King of Fighters XIV Review – King Me

Heavy lies the crown.

Posted By | On 22nd, Aug. 2016 Under Article, Reviews | Follow This Author @will_borger


The King of Fighters is an odd series. The first game in the franchise, released in 1994, was a crossover that combined characters from previous SNK fighters Fatal Fury and Art of Fighting with characters from other, older franchises, like Ikari Warrior and Psycho Soldier. Add a dash of original characters, and throw them all into a blender with a fresh fighting engine, and you had King of Fighters ’94.

That’s not the shocking part. Crossover fighters are as common as colds, and were nearly as numerous in the 1990s. No, what’s shocking about King of Fighters is that it’s outlived each and every one of the series that inspired it on its way to becoming SNK’s most recognizable and successful franchise. For reference, that would be like if Street Fighter x Tekken was so successful that Namco and Capcom stopped developing Tekken and Street Fighter and just made that crossover. It’s incredibly impressive.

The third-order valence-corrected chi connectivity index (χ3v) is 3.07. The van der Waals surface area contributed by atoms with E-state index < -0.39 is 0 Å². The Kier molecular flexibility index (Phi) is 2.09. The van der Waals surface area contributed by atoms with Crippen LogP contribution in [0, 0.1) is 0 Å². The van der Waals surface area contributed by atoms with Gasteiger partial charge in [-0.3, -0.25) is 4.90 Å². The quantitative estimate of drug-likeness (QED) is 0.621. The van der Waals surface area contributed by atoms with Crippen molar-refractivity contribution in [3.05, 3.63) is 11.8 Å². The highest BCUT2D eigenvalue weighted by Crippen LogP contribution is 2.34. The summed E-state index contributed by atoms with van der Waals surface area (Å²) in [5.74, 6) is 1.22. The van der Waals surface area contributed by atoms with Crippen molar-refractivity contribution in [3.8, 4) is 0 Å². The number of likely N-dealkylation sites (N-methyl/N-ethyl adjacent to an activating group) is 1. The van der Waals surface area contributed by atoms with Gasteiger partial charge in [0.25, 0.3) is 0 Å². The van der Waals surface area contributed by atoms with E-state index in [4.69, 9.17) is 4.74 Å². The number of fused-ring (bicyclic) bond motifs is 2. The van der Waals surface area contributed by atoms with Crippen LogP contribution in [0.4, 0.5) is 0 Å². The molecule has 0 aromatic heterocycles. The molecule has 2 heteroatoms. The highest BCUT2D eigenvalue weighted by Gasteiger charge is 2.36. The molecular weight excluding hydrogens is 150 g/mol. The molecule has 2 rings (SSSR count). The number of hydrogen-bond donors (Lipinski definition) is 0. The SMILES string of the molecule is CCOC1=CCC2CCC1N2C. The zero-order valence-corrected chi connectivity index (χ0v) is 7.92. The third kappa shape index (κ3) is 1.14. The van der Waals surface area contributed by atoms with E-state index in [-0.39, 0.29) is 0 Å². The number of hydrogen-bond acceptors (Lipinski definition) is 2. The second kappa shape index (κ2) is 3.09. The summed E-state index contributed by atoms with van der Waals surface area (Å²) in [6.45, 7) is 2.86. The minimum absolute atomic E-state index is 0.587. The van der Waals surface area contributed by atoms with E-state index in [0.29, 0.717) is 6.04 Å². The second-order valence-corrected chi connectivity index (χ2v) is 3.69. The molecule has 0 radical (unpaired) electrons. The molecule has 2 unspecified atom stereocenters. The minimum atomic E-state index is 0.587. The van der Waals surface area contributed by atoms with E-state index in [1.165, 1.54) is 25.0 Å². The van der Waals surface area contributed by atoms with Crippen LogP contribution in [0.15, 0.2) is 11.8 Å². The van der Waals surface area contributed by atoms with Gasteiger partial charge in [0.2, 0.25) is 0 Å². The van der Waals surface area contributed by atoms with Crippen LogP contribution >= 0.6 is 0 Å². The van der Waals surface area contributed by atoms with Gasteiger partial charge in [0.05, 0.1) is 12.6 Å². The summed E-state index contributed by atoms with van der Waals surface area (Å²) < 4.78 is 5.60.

"While the 3D models don’t look as bad as they did during the initial reveal, they don’t look good, either. The main issue seems to be caused by the chasm of detail that separates the character’s clothes from their skin."

But success isn’t easy, and even a series as storied and respected as King of Fighters has had its issues (we’re looking at you, KoF XII). It’s been a little more than six years since King of Fighters XIII revitalized the franchise and brought back its previous critical acclaim, which means King of Fighter XIV has a lot to live up to.

Let’s start with the elephant in the room: the 3D models. Like Arc System Works and Capcom of old, SNK’s games were as well known for their beautiful sprite art as they were for their complex fighting engines. But sprite art is almost unfeasibly expensive for studios in the AAA space today, and companies, beginning with Capcom with Street Fighter IV, have largely switched over to 3D models on a 2D plane, which are cheaper and easier to make.